Is parenting like a drug?
Slate offers an interesting theory on parenting. We are junkies.
But when parents think about parenting, they don't remember the background stress. They remember the cuddle and the kiss. Parenting is a series of intensely high highs, followed by long periods of frustration and stress, during which you go to great lengths to find your way back to that sofa and that kiss.
We have a name for people who pursue rare moments of bliss at the expense of their wallets and their social and professional relationships: addicts.
Children regularly give parents the kind of highs that only narcotics can rival. The unpredictability of those moments of bliss is an important factor in their addictiveness.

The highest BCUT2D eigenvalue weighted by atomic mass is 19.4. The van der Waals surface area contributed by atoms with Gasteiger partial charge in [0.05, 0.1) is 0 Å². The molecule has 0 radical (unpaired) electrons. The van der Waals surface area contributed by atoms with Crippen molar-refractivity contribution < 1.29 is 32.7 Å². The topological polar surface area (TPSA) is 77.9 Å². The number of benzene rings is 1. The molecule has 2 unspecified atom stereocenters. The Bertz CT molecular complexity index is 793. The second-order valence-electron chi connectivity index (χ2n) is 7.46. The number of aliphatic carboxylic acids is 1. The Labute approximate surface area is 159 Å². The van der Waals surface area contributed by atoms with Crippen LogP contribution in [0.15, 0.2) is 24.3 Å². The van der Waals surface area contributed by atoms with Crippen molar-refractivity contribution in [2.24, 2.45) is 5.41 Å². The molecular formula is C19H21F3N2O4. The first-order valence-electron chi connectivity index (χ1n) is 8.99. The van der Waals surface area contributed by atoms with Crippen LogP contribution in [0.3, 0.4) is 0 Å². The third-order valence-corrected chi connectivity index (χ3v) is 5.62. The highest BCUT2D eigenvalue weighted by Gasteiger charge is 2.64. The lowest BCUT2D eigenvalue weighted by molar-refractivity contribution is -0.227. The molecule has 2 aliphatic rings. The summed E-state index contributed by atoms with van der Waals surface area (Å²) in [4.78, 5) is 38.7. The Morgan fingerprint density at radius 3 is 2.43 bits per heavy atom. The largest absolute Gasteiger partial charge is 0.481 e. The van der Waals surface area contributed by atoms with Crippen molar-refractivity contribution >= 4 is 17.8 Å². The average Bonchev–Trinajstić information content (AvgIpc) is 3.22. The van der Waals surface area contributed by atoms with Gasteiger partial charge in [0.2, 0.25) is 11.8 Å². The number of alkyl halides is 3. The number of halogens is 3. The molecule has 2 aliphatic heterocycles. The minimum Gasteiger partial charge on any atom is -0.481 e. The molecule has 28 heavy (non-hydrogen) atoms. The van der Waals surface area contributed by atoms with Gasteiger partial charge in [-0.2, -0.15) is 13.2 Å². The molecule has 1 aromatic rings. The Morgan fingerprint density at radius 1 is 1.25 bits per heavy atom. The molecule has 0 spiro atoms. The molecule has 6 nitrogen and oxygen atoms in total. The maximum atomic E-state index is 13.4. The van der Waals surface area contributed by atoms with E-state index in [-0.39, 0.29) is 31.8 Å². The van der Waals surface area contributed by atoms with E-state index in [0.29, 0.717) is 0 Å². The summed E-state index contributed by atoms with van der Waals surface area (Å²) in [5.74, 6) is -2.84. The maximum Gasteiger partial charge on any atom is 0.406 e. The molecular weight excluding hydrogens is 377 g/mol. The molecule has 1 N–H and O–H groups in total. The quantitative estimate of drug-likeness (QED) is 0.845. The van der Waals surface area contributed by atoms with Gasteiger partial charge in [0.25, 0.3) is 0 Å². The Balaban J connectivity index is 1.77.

Interesting take. I know I was irritated by the studies and stories that almost gleefully reported how unhappy parents are. Evidence has shown it makes people less happy, that marriages suffer. This opened the door for the happily child-free, who love to disparage parents as selfish "breeders." What I think the studies keep missing is the depth of purpose, how rewarding it can feel in the end. But it's hard to remember that when you've got 10 loads of laundry and a kid puking on you.
So maybe we are just junkies, looking for that fix when all is right with world and a little boy just wants to curl on your lap while you read him a story.
--Sharon Kennedy Wynne
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